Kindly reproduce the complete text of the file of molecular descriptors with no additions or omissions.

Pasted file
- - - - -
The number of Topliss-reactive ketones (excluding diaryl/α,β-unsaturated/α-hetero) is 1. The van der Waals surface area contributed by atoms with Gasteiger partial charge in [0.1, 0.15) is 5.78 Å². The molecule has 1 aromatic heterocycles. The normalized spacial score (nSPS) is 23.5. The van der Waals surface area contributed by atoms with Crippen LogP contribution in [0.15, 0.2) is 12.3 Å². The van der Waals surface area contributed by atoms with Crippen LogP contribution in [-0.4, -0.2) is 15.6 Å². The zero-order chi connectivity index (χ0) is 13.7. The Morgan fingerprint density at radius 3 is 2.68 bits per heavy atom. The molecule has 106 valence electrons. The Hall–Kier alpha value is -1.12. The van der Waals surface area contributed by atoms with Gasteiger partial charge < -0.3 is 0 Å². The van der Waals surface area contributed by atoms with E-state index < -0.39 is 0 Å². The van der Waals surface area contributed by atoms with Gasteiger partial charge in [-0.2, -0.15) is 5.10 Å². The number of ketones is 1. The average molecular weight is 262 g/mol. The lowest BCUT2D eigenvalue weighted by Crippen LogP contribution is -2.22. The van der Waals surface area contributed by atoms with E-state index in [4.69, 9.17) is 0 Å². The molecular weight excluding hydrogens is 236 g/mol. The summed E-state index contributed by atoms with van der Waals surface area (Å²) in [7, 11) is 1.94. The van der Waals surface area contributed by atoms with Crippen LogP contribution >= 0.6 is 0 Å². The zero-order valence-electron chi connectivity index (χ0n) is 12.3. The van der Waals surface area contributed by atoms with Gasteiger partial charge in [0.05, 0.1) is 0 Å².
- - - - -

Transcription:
The number of Topliss-reactive ketones (excluding diaryl/α,β-unsaturated/α-hetero) is 1. The van der Waals surface area contributed by atoms with Gasteiger partial charge in [0.1, 0.15) is 5.78 Å². The molecule has 1 aromatic heterocycles. The normalized spacial score (nSPS) is 23.5. The van der Waals surface area contributed by atoms with Crippen LogP contribution in [0.15, 0.2) is 12.3 Å². The van der Waals surface area contributed by atoms with Crippen LogP contribution in [-0.4, -0.2) is 15.6 Å². The zero-order chi connectivity index (χ0) is 13.7. The Morgan fingerprint density at radius 3 is 2.68 bits per heavy atom. The molecule has 106 valence electrons. The Hall–Kier alpha value is -1.12. The van der Waals surface area contributed by atoms with Gasteiger partial charge < -0.3 is 0 Å². The van der Waals surface area contributed by atoms with E-state index < -0.39 is 0 Å². The van der Waals surface area contributed by atoms with Gasteiger partial charge in [-0.2, -0.15) is 5.10 Å². The number of ketones is 1. The average molecular weight is 262 g/mol. The lowest BCUT2D eigenvalue weighted by Crippen LogP contribution is -2.22. The van der Waals surface area contributed by atoms with E-state index in [4.69, 9.17) is 0 Å². The molecular weight excluding hydrogens is 236 g/mol. The summed E-state index contributed by atoms with van der Waals surface area (Å²) in [7, 11) is 1.94. The van der Waals surface area contributed by atoms with Crippen LogP contribution >= 0.6 is 0 Å². The zero-order valence-electron chi connectivity index (χ0n) is 12.3. The van der Waals surface area contributed by atoms with Gasteiger partial charge in [0.05, 0.1) is 0 Å².